A Family’s Shocking Story: We Discovered Our Euthanized Dog Is Still Alive

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When our dogs get sick, we face a lot of very serious choices. Vet bills can be very expensive. Caring for an ill animal often takes more time and effort. And when they're ill, our pets suffer, and we don't want to force them to suffer too much. That's why some families choose to put their beloved pups down, rather than prolonging their illness. But in some cases, that decision can go too far.

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A family in Utah learned that the hard way after their beloved boxer Zoey got sick. She reportedly had seizures and a large mass growing in her side. The family thought Zoey had cancer that would eventually kill her, and they had already been through tough times, so they decided the best thing for their family was to euthanize Zoey. And then they began to mourn their lost dog, until six months later, they got the surprise of their lives.

Zoey's owners, Tawny Coates and her family, spotted their dog on a local adoption site, still alive and well.

Tawny explained, "I see the Boxer Town rescue page and I'm like, 'That looks like my dog.' Then I thought, 'I'm crazy,' but I click on it anyway and zoom in and say, 'No, that's my dog!'" And it was. Six months after they said goodbye to their beloved boxer, the Coates family has been reunited with their dog.


Turns out Zoey's condition wasn't as fatal as the family thought.

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The vet who took the dog, Dr. Mary Smart, explained that Zoey wasn't dying, and she wanted to try to save her. And that's where the story gets really interesting because Tawny wasn't the one that took Zoey to be euthanized. She sent her father Larry Coates because she couldn't bear to do it. And now Tawny, her father, and Dr. Smart have different versions of what happened.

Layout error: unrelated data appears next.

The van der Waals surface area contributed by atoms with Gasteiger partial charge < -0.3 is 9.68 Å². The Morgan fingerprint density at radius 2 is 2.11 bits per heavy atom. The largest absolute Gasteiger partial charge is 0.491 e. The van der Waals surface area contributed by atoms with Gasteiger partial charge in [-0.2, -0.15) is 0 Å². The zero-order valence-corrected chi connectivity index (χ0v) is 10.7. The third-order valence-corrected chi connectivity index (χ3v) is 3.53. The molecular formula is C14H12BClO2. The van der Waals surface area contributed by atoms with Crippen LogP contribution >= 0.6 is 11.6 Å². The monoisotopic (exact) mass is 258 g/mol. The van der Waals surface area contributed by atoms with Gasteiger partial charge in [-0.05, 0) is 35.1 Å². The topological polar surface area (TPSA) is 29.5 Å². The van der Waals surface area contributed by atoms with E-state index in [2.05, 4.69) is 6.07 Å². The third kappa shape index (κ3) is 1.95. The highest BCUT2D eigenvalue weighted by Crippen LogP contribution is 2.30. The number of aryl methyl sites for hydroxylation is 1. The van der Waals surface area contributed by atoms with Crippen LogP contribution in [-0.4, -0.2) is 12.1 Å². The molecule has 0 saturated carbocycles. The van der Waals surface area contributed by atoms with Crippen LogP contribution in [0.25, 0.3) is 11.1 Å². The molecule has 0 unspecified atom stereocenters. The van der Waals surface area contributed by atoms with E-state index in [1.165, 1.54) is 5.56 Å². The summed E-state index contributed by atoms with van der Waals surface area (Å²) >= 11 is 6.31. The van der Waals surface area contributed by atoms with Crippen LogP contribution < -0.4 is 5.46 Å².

Dr. Smart claimed that she said Zoey was curable, but the family didn't seem to want to save it.

According to Dr. Smart, she explained to Tawny's father that the dog wasn't terminal. She told KSL, "In my professional opinion, this was a dog that had years to live and I didn't want to put the dog down. I was trying to save its life." However, Larry Coates insisted that Dr. Smart never gave him options other than euthanasia. But it seemed clear that Dr. Smart didn't totally trust the family with Zoey. She explained, "From my interaction with Mr. Coates, it seemed pretty obvious to me that they didn't want the dog."


So Dr. Smart made the executive decision not to euthanize Zoey, against the family's wishes.

We can't imagine Dr. Smart is the first vet to disagree with a family's decision to euthanize their pet. But instead of just thinking it, Dr. Smart took the money she got to euthanize Zoey and put it towards surgery to save her life. Afterward, Dr. Smart got in touch with Boxer Town, a local shelter, and they agreed to help find Zoey a new home. But Dr. Smart couldn't predict that Tawny and her family would recognize their own dog.

However now, the Coates family has happily reunited with their dog. And yet, they're paradoxically angry at Dr. Smart for what she did. And Dr. Smart admits that she screwed up in not calling the family, but she really thought they didn't want to keep Zoey. She explained, "Had I any inkling that they might at all be interested in having the dog back, I would have for sure called. But after my conversation with Mr. Coates, it just seemed very obvious to me that they didn't want the dog."


While we see how Dr. Smart stepped out of line, we totally see how she could be upset that a family wanted to euthanize their dog. Although legally, what Dr. Smart did was not okay. According to the law, dogs are property, and vets have to do what the owners want. Although as animal lovers, we know it's way more complicated than that.

But as it turns out, this totally weird story ends on a happy note. The Coates family has their dog back. And we hope after this, they think twice before assuming a medical issue means it's automatically terminal.

Always check with your veterinarian before changing your pet’s diet, medication, or physical activity routines. This information is not a substitute for a vet’s opinion.